Nigeria's 60% tomato losses spotting chances

Nigeria's 60% tomato losses spotting chances

Nigeria’s 60 percent tomato post-harvest losses as a result of poor storage facilities and cold chain infrastructures across the country constitute an investment opportunity for investors, experts say.

The experts say adopting greenhouse technology made of bamboo and thick trees instead of the regular aluminum panels and developing automated storage facilities will unlock opportunities in the tomato value chain.

According to them, other solutions such as the manufacturing of plastic crates to transport fresh produce to the markets and investing in small modular processing machines to crush fresh tomato and pepper into pastes right inside farming clusters can also be explored by investors.

“Greenhouse farming using bamboo and thick sticks, which is everywhere in the country, is sustainable for tomato production instead of aluminum panels that are more expensive,” says AfricanFarmer Mogaji, chief executive officer at X-Ray Consulting. “It is very hot in the north and using aluminum for tomato farming absorbs the heat which spoils the tomatoes.”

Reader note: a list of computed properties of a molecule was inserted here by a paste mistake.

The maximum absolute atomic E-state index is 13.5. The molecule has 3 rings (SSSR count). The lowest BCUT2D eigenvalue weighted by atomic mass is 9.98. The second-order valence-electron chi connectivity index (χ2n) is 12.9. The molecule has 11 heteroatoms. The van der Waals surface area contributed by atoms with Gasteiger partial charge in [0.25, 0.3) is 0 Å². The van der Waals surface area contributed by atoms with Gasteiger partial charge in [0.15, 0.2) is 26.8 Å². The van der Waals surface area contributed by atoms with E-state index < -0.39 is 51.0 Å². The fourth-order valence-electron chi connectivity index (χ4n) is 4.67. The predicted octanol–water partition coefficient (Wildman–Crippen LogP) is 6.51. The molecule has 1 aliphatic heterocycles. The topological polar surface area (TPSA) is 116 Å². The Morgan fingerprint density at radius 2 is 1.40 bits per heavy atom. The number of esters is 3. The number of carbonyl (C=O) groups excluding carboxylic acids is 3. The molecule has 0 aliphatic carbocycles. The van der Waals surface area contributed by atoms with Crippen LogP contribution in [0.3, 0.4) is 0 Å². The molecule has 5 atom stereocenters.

He said the country can bridge its tomato shortfall and cultivate the vegetable all year round using greenhouse technology. “Countries like the Dominican Republic and Jamaica who are heavy users of bamboo and sticks for greenhouse farming grow their vegetables all year round.”

Continue reading.

Photo by Omotayo Tajudeen on Unsplash



Hortibiz Newsradio
Tune in!

Hortibiz Newsradio

24/7 news and information

Stay up to date with Hortibiz Daily News.
Subscribe to Hortibiz Daily News!

Stay up to date with Hortibiz Daily News.

Horticultural news, market insights and technology

Career at Holland Hortimedia?

Career at
Holland Hortimedia?

Content manager m/f – Sales manager m/f

Ads from

Today on Hortibiz Newsradio, listen back to podcasts!